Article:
You know, it drives you crazy to watch a coach deploy a player (or players) ahead of kids who’ve shown themselves to be the better contributors on the field.
No, I’m not talking about Willie Martinez and Bryan Evans. I’m talking about Junior and prized recruit Bryce Brown.
And Tauren Poole.
In the end, Tauren Poole is the one still standing.
He knew he was in a no-win situation last season, buried behind a player who was going to play in front of him no matter what.
It didn’t matter that Poole had been better in practices and better in scrimmages, and it didn’t matter that many of his teammates were telling him privately that he should be Tennessee’s No. 2 tailback behind Montario Hardesty.
Bryce Brown came in as one of the most hyped prospects in the country, a walking advertisement for Lane Kiffin’s recruiting prowess, and he was going to play — regardless.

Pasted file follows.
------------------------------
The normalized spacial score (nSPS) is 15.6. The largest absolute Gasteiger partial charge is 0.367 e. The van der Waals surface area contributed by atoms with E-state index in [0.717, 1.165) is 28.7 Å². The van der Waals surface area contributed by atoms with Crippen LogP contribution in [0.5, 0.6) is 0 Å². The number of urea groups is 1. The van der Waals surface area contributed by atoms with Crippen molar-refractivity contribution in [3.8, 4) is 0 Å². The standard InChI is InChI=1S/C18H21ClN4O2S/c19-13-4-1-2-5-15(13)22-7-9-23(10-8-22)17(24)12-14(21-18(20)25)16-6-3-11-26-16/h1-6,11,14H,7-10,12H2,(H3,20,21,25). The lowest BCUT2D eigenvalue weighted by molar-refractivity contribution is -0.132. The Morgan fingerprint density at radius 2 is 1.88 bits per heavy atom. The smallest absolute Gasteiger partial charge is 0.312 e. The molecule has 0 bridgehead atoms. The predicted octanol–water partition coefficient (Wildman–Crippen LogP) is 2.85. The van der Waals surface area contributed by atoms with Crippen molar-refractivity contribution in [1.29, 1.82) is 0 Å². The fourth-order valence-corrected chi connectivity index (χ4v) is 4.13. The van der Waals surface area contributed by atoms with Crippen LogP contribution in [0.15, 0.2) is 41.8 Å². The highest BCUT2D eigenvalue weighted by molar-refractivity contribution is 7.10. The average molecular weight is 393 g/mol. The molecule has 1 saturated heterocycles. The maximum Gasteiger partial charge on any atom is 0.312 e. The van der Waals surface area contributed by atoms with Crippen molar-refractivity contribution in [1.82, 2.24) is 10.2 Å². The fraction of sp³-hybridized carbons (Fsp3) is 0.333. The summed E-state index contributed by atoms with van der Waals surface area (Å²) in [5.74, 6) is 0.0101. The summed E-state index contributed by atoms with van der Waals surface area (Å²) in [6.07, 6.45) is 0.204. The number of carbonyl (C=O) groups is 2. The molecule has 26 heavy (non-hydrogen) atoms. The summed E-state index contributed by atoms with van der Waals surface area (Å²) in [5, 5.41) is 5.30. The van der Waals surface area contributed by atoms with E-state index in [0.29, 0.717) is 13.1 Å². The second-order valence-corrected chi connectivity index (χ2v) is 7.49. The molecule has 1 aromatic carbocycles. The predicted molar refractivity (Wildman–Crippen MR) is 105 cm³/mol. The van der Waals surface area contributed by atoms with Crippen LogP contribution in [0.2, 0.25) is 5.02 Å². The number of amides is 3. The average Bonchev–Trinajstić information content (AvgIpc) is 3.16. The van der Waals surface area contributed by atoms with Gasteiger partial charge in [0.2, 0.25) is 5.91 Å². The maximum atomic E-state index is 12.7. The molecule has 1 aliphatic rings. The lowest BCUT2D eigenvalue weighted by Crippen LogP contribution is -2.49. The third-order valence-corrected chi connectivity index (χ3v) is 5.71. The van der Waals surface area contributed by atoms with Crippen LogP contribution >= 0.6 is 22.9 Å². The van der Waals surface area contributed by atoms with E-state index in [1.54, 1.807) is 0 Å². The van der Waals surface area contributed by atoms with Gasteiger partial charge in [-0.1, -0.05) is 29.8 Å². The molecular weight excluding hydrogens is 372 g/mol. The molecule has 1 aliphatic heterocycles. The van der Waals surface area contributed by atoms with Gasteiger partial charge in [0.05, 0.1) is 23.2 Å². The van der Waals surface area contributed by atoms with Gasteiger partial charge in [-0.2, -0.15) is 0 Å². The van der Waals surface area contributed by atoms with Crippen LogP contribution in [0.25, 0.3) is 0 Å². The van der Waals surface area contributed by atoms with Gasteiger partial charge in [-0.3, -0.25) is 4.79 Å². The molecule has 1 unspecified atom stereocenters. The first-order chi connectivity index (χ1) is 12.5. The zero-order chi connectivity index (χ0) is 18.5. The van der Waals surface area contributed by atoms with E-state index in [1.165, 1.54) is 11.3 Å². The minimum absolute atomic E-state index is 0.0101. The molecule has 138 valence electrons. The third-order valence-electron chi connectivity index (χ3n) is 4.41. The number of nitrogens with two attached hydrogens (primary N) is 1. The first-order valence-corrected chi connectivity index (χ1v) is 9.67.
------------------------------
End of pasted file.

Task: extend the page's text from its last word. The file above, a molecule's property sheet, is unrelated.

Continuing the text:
“I could have rushed for 100 yards every scrimmage, and the best I was going to do was third team, if that,” Poole said. “It was hard to take, especially with so many guys on the team telling me that wasn’t right…”
That’s spoken by someone who clearly doesn’t understand how important it is for a school to win the national recruiting rankings.
By the way, after reading this post about the dire straits Tennessee finds itself in with regards to the offensive line this season, I think I still feel for Poole.